Julian Cope presents Head Heritage

SBB
1


Released 1974 on Muza
Reviewed by achuma, 05/07/2006ce


SBB were, at least in their early days, arguably the best band to come out of Poland, and the fact that hardly anyone has heard of them these days (and probably back then too) could be said to have a lot to do with the fact that Poland is where they were from. Mention music from eastern Europe and many people struggle to restrain a mocking grin, probably conjuring up some atrocious Eurovision blasphemy of music in their minds. But, here is some adequate proof that these people need to get out more, because they don’t know shit unless they step in it on their front doorstep.
SBB were formed in 1971 as Silesian Blues Band, by bassist Jósef Skrzek (ex-Breakout), who also had a talent for keyboards and harmonica and handled the vocals, along with drummer Jerzy Piotrowski and Greek-born guitarist Antymos Apostolis. For a while in ’72 they were the backing band for well-known Polish musician Czes³aw Niemen, playing on his three albums of that year, as well as at the opening of the Munich Olympic Games. I haven’t heard any of these albums, but I wouldn’t expect much as at this stage Niemen was still largely in his soul-jazz progressive period and hadn’t really hit his more interesting points such as the 1974 ‘Aerolit’ album, and especially the bizarre Raymond Scott-meets-The Residents electronic ‘Katharsis’ from 1975. However, in early ’74 the band had again become independent, and shortening their name to SBB – now apparently standing for Szukaj, Burz i Buduj (Search, Breakup and Build) – they began to forge their own unique direction that was influenced by Niemen in parts, but took off into entirely more uncompromising flights of fancy. And the sound – these guys had a sound quality on their records that was all their own, or rather, theirs along with some other choice Eastern Bloc bands who recorded in the mid-70’s, many of whom seemed to be using the same equipment and recording methods or something, as well as having a shared love for fat psychedelic mini-Moog bass tones. Some of the music created by the early SBB is so extreme and instrumentally subversive that it’s remarkable they were allowed to flourish within what I imagine to have been fairly strict societal conditions under the Communists and their secret police, not known for tolerance of bands of long-hairs making confronting western-influenced music. I can’t understand Polish, though I doubt these guys were singing anything even remotely subversive – it’s just that the music itself gets so wild and free at times, it seems to be a direct opposite of what you’d expect from that time and place, indeed it’s almost a people’s demonstration in sound right under the noses of the authorities, but with them somehow being too narrow-minded to even realise it – or maybe it was just that the secret police were converted by this wicked music, and were in there dancing and clapping and getting into it with the rest of the audience – and telling their bosses the next day “No, nothing to worry about from that SBB lot, they’re playing with taste and moderation and not speaking against the state, you can take our word for it”, before going out to buy the album and make themselves SBB t-shirts... Well, maybe not, but it’s a nice thought.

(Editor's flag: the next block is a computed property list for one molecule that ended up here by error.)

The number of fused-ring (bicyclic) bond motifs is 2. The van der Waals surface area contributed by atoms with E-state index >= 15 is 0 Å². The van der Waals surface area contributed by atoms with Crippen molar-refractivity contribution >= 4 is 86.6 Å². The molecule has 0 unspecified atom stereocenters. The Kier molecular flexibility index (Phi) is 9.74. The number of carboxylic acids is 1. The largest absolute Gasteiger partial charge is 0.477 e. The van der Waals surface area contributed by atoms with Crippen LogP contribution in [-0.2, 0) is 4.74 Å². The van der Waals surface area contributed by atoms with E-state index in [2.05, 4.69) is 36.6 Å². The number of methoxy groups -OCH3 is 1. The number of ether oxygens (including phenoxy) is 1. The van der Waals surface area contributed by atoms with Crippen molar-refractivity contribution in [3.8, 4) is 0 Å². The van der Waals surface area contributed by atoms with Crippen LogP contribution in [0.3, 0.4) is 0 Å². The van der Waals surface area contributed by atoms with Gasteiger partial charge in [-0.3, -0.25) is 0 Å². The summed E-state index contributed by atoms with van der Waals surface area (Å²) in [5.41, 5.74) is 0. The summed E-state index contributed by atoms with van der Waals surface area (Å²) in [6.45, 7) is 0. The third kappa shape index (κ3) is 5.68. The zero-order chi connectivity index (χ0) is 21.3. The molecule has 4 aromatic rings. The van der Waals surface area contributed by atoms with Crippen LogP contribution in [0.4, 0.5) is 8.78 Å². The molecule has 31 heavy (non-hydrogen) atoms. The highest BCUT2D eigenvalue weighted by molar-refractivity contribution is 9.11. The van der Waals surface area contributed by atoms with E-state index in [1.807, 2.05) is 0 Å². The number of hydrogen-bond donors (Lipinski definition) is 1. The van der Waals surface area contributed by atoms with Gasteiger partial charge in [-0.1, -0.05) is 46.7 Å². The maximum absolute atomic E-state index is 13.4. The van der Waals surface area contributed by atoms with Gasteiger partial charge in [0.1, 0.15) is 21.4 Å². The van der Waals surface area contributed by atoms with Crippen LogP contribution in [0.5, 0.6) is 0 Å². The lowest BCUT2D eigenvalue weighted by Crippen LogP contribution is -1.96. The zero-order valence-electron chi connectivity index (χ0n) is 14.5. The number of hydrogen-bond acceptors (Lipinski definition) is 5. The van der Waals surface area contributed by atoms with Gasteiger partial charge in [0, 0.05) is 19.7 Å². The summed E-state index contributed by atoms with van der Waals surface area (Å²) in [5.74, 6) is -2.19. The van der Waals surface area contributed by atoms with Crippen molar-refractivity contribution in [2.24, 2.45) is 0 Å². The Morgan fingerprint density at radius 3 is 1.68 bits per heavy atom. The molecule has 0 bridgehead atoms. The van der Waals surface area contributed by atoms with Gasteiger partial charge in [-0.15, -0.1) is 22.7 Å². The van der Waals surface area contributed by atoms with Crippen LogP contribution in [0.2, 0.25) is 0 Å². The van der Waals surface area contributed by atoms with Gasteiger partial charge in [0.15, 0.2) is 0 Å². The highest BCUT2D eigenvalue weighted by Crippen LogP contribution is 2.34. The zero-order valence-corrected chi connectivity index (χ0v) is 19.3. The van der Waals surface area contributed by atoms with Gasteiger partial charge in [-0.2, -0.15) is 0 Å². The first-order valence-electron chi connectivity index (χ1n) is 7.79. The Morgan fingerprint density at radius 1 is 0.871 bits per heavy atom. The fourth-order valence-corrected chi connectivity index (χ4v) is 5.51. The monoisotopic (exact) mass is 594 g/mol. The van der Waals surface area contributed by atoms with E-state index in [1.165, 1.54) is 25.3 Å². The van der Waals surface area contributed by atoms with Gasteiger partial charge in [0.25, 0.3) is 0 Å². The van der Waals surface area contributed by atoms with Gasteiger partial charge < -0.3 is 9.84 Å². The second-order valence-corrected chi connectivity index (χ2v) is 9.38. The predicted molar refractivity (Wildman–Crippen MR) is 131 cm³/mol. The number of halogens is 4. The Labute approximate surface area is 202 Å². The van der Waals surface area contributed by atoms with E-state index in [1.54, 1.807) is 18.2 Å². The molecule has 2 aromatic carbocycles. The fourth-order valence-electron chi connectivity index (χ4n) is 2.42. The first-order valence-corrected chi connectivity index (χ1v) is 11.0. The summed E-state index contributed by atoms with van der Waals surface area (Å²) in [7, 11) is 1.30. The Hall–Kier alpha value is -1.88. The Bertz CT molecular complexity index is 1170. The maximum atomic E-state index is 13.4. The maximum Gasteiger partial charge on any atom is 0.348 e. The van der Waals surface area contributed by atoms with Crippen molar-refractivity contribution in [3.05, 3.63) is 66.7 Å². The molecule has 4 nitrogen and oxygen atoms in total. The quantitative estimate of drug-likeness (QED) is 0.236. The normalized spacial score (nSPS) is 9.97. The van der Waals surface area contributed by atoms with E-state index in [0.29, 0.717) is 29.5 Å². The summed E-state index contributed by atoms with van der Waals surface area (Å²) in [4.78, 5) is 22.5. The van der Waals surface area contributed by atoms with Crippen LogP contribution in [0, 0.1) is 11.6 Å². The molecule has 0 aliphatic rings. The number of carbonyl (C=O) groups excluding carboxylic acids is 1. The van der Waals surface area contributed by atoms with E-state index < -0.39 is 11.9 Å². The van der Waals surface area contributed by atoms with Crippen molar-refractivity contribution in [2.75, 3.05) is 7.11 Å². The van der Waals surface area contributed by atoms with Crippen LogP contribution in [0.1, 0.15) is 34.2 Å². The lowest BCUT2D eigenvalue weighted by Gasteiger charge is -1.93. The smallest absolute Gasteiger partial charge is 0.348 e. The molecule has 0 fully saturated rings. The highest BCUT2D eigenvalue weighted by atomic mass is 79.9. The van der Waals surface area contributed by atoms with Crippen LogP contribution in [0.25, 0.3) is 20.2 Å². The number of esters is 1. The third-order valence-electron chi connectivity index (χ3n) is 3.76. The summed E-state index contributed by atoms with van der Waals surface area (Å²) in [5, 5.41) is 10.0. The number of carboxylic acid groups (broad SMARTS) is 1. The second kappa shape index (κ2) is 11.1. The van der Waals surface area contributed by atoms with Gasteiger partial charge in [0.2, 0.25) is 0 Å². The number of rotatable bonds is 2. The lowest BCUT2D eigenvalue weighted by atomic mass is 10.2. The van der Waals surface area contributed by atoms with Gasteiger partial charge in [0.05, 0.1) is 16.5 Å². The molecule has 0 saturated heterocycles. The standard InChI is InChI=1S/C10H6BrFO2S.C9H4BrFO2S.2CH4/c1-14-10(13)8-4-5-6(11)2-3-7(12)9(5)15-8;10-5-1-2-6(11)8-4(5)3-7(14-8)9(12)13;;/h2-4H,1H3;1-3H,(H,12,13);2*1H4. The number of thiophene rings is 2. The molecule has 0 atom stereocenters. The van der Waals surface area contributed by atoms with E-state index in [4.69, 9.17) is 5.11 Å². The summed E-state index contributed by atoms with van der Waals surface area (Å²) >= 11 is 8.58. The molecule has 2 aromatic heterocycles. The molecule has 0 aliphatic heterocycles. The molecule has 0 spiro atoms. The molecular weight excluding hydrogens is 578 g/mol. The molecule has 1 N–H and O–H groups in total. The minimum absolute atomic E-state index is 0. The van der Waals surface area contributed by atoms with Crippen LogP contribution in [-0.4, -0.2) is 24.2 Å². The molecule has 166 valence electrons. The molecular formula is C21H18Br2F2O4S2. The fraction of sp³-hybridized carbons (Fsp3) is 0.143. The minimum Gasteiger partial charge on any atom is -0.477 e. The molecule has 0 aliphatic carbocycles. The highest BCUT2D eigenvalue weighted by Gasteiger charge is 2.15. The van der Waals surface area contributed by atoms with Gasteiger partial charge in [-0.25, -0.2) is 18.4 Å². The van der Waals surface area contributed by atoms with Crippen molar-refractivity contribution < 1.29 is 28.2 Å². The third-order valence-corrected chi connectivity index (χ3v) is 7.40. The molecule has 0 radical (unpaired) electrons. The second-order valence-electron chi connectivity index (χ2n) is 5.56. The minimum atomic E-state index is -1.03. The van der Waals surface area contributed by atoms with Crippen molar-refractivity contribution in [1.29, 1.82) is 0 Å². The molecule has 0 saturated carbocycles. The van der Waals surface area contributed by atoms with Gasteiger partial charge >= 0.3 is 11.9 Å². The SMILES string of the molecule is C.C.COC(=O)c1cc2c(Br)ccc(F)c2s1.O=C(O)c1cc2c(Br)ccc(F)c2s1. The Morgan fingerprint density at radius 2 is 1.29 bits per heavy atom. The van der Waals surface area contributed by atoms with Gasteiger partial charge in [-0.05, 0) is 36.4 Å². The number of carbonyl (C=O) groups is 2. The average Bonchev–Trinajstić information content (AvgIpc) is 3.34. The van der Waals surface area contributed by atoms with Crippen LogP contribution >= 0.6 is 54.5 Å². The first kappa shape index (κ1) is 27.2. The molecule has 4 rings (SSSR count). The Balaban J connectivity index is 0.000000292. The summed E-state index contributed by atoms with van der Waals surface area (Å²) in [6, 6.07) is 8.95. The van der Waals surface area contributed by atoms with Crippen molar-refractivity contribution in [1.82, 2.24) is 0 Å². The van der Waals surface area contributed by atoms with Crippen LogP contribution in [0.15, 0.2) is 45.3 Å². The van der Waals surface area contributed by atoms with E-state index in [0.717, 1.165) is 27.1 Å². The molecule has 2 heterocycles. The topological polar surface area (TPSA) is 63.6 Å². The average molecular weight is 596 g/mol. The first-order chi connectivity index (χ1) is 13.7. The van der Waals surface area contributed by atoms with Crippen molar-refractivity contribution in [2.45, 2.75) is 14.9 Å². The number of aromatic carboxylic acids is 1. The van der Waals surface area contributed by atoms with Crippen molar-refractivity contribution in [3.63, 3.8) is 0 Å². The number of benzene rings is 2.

SBB’s first album was this live platter on the state-run Muza label (keeping all the freaks where they can see ‘em), originally released as a single LP, which I believe consisted of the first three tracks mentioned below. I only have the CD reissue, which has been expanded to include what was probably the whole concert, and as the extra stuff includes some awesome moments that really make the album even better, it’s the CD rather than the LP version that’s being reviewed here.
‘I Need You Baby’ [4:41] starts off the CD not in any way giving a taste of what’s to come... you could almost be sitting in a ritzy cabaret restaurant listening with other socialites and clinking wine glasses as some guy reels off tasteful piano ruminations with occasional vocal asides, soon slipping into a slow soulful blues, still just piano and vocals. You’re better off skipping straight to the next track for some action...